It is February, but it's quickly getting hot on this road. This route is very desolate--and soon it would be a bit foolish to try to ride this stretch of road because the temps would be murderous. There is nothing from my house until you ride 50 miles to Catalina, Arizona. I must also tell you that the entire 18 miles heading East is a gradual climb--not difficult, but there's a headwind that is hot and dry. Even in February, and when I rode this in December a few years back, I quickly became parched.

A wild hair--but really, its the steady headwind I've got since heading East.

Beginning to get glimpses of the Great Owl's ears. As you get near the Owl Head, things change--and the Desert seems strikingly lush and thick. This is a special place--I am drawn to it as somehow as every living thing is vibrant and alive--the cactus are two and three times larger and taller than other places in the Sonora Desert where I've been. Birds, bugs, bees, butterflies--even the little yellow and purple wild flowers by the side of the road seem to shine more vibrant.

Park Link and Cattle Tank Road. This is the half-way point on my 70 mile loop.

Cattle know where the cattle tank's at--I can't see it.

Picacho Peak about 15 miles West, and still visible. You can also see what I was talking about when I tell you how lush the Desert seems on this road, which you can barely see, mes amis.

Many thousands of saguaro cactus thrive here, as do other desert trees and cactus.  There's also a thick layer of bright green grass covering everything like carpet.  

Owl Head. It's as if he could up and turn around and see you. I would be like a little mouse compared to his size and might. As you ride, his head seems to turn and look out on things.

Picacho Peak too, changes shape as I weave on this hot winding road.

A new sign--all the signs were new and just installed, like the pavement.

The ears of the Great Owl.

Mt. Lemon with snow.

The road begins to change and the vegetation begins to get sparse. The wind is colder and picking up. There was an adobe style house down a ways on this road. I got the feeling that there was an old farmer living there with his voluptuous daughter--he puts a shotgun in my face and says I'm gonna marry her. While he's calling his cousin, who is a preacher, to come and hitch us up--I quick whisper to the daughter, "How old are you?" and she says something like, "Fore-teen..." and I'm like holy shit I got to get my ass out of here--because she looks like she's 22... But like I said, this part of the road is windy, hot, sparse, and strange.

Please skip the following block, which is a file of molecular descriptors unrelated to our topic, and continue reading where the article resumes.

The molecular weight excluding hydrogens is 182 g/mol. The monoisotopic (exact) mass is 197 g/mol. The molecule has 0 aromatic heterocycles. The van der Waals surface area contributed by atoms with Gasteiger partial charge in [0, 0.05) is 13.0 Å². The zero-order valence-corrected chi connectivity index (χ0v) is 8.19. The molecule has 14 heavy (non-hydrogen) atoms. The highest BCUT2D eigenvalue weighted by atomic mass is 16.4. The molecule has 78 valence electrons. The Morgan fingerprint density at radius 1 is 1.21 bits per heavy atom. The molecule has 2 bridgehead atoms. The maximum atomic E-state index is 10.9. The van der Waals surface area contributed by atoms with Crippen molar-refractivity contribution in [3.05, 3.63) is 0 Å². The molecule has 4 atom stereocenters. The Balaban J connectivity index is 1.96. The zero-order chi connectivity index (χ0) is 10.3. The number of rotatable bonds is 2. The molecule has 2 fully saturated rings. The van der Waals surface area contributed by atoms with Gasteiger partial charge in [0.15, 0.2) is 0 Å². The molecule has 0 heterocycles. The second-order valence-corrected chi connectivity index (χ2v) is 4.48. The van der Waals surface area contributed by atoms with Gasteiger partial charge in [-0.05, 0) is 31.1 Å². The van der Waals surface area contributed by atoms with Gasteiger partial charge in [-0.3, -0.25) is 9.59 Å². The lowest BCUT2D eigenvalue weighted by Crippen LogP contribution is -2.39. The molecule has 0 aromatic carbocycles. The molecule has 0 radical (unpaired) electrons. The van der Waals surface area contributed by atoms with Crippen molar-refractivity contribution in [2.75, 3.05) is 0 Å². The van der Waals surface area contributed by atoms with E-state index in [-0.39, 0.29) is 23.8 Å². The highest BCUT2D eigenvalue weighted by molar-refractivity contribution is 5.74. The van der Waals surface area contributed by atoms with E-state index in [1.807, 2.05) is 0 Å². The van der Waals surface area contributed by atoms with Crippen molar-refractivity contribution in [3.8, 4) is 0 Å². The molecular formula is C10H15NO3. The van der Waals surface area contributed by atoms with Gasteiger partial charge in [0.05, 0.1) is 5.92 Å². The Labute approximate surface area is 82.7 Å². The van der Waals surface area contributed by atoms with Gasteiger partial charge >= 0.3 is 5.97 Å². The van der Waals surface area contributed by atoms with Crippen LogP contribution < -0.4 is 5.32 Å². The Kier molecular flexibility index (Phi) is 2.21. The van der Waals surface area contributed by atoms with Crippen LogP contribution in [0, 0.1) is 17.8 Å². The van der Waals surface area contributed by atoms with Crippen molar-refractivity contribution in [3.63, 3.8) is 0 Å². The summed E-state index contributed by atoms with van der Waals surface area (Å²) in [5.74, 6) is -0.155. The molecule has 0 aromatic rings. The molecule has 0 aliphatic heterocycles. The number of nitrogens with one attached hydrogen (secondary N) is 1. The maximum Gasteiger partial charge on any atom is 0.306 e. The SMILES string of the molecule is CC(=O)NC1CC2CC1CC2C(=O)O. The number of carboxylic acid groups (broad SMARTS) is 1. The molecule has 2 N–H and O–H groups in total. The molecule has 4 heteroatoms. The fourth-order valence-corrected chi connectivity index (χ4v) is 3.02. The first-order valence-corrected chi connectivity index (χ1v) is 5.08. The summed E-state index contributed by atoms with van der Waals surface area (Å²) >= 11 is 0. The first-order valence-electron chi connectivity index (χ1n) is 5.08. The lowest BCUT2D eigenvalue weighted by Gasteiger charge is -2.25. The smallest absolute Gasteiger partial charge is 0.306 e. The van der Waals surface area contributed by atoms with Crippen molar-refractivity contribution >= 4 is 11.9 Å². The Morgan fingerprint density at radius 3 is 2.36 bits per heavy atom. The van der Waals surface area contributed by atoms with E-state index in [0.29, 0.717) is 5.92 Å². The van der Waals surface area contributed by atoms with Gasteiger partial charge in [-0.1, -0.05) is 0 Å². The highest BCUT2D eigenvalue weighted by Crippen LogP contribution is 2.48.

This is the landmark you need to know. These mailboxes are at the corner of Park Link and Hwy 79. There's no signs so if you're driving or cycling you could miss the intersection.

It is at about mile marker 100 by the looks of things. Here I've just hopped onto Hwy 79. The Junction of Hwy 79 and Hwy 77 (Oracle Rd) will be a long tough climb of 9 miles. In Catalina is where you can stop for water should you need to.

This is just a landmark to let you know you're almost done with the wind, the climb, and the traffic. There's a bit of a shoulder--people drive fast.

This stretch of Hwy 79 has the White Tiger prowling, and he knows I'm here. This is right at or just below the snowline, and from the wind, the cold, and the climb, it seems like your leg muscles are being ripped from the bone. Today I was hurting, but on the 300 kilometer brevet back in early February, my leg cramps were a living hell--I cramped up so severly that the pain almost made me leap out of the saddle!

A few years before that I had to DNF because I had nothing left--leg cramps were so bad that they left me exhausted and trashed, and I limped home and just made it.  Today I'm okay because I'm only riding 9 miles on Hwy 79 instead of 22 or so of the 300 km brevet course.

I'm on Hwy 77 and Pusch Ridge is in view. I've got about 25 miles to ride back to my place, and this part through Catalina and Oro Valley will be a much needed descent down to Tangerine Rd.

When I rolled into the garage and off the bike, this little fellow scurried up the wall. He was a bit groggy--and I was surprised to see him.  It's still February, right? I caught him and let him go outside in the front garden.

Already a lizard? My, my, what next? Then I began to feel my skin burning--great, now I've a sunburn. Rest day Sunday I hope...

Thanks for riding along. Cheers!

1 comment:

Dan Trued said...

Thanks for sharing Park link, can't wait to do that one. Actually I was going to do that one on my mtb, but way better on a road bike. The remoteness adds excitement, and is something I really look for. Also now you can do a loop, an excuse to go north again. A way to finally avoid Tangerine, and get from frontage to 79. Good details, thanks.